Gold loses haven appeal, Palladium may pick up momentum
‘Will the Fed or won’t the Fed’ – the pendulum of uncertainty has kept swing in recent months. Last week was no different. Based on statements by high ranking Fed officials, observers have now begun to believe, tapering of the $ 85-billion a month asset purchase may begin by March 2014.
Of course, employment data would be a crucial driver of the decision to taper; but concerns over the bloating Fed balance sheet have also begun to mount. So, it is going to be tough call either way.
On Wednesday, gold in London fell to $1,240 an ounce, just about 5 per cent above the low of $1,180 recorded towards end-June this year.
Commodity producers, industrial consumers and traders and investors are in any case bracing themselves for the inevitable (tapering of QE) to happen at some stage.
Meanwhile, demand expectations are improving for most commodities, driven by expanding global business confidence and signs of improvement in industrial activity.
Steel, a growth-driven commodity is a case in point. Crude steel output is an estimated 1,581 million tonnes this year. Demand indicators are improving. Inventories in many regions have fallen to low levels. Low capacity utilisation has weighed on steel prices. “The prospect of global steel looks promising in 2014,” experts assert pointing to firming prices that indicate growth in demand.
China, which is known as the mover and shaker of world commodity markets, has been facing some slowdown in recent months. Reports suggest Chinese imports of energy products (mainly crude) and metals may be moderating as growth outlook remains soft and most domestic markets are well supplied.
Analysts also point out that despite sluggish global growth rate exacerbated by slowing Chinese economic growth and consumption growth rates, demand for commodities has not been as badly affected as earlier feared. Demand growth is speeding in palladium and nickel. On the other hand, agriculture commodities present a mixed picture. In 2012-13, higher prices for corn and soyabean (caused by severe US Midwest drought) hurt demand. However, bigger harvests worldwide in 2013-14 currently expected suggest consumer-friendly lprices and a big rebound in demand ahead.
Last week, in London, prices of all precious metals fell with silver losing 3.4 per cent and gold 3.2 per cent in value over the week. Platinum was down 2.9 per cent and palladium 1.1 per cent.
Among base metals, LME cash copper gained 1.4 per cent, but others edged slightly higher or lower. Oil WTI gained 0.9 per cent. Going forward, macro data including US employment data and the dollar value would continue to influence world commodity market sentiment. If growth signals pick up further momentum, equity markets surge and dollar strengthens, it would prove positive for growth-driven commodities such as crude and copper while speculative bets on gold will shrink.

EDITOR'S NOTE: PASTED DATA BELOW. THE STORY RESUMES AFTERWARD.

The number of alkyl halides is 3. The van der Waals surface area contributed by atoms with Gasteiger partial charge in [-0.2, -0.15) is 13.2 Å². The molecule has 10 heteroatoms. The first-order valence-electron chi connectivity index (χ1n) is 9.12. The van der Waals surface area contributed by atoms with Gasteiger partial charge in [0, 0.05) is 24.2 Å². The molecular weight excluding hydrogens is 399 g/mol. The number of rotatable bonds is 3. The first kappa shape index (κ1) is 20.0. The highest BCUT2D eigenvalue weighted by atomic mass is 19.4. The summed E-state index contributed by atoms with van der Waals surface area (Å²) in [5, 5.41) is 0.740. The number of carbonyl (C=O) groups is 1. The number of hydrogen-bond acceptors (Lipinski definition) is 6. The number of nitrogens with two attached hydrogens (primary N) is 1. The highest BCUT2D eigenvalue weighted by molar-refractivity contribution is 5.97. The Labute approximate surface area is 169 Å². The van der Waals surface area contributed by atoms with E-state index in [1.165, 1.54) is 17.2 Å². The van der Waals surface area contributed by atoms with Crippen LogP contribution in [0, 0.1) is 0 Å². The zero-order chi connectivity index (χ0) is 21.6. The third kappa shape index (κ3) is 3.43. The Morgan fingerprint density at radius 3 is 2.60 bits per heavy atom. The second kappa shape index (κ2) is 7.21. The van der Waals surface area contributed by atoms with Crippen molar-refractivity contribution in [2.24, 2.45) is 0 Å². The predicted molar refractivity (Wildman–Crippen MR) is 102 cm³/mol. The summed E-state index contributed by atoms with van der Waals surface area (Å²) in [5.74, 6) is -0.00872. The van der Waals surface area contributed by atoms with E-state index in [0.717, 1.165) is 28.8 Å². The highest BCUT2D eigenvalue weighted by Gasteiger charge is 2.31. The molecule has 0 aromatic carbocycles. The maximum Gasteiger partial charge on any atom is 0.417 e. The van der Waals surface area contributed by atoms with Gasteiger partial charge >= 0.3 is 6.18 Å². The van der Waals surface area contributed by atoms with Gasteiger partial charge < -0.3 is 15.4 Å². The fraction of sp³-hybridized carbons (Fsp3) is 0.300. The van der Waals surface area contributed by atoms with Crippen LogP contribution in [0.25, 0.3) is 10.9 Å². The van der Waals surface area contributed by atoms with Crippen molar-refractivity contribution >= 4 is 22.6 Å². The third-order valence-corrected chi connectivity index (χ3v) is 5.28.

Gold losing lustre
The metal continues to languish well below $1,300 and in the vicinity of $1,250/oz. Physical demand, especially in the world’s largest import market India, is weak. Worldwide, investors continue to exit the metal as they see no prospect of a price gain.
In London on Friday, gold PM Fix was $1,246, up from the previous day’s $1,240. Silver was down on Friday with AM fix at $19.93 versus previous day’s $19.97. Platinum closed at $1,396 extending its premium over the yellow metal. Palladium closed at $721 ($715).
For gold, the only saviour at the moment seems to be China. There is hope and expectation that ahead of the Chinese New year, physical demand for gold will improve.
Prices have been under pressure recently. Nickel and aluminium prices have sunk close to year’s lows.
But analysts point out that the weak sentiment is not supported by fundamentals. They point out that LME inventories for most base metals are either flat or falling, market balances are tightening and Chinese demand has surprised to the upside.
Copper is heading for its third strongest two-year global demand surge in more than 20 years, they added.
At the same time, supply disruptions following Typhoon Haiyan in the Philippines and Indonesia’s prospective ore export ban in January 2014 have caught the attention of the market participants.
According to International Nickel Study Group, the refined market was in surplus of 127,000 tonnes in the first nine months of the year, much higher than the record 96,000 tonnes surplus in 2012.
LME stocks are also building. China’s production and consumption of nickel are growing strongly. No wonder, the nickel market remains bearish.
On LME, cash copper gained 1.1 per cent on Friday to close at $7,098/tonne. Aluminium closed at $1,738 and nickel $13,492.
Technical picture suggests bullish momentum for copper. Resistance is seen at 7,100 and 7,080 while support is seen at 7,035 and 6,900.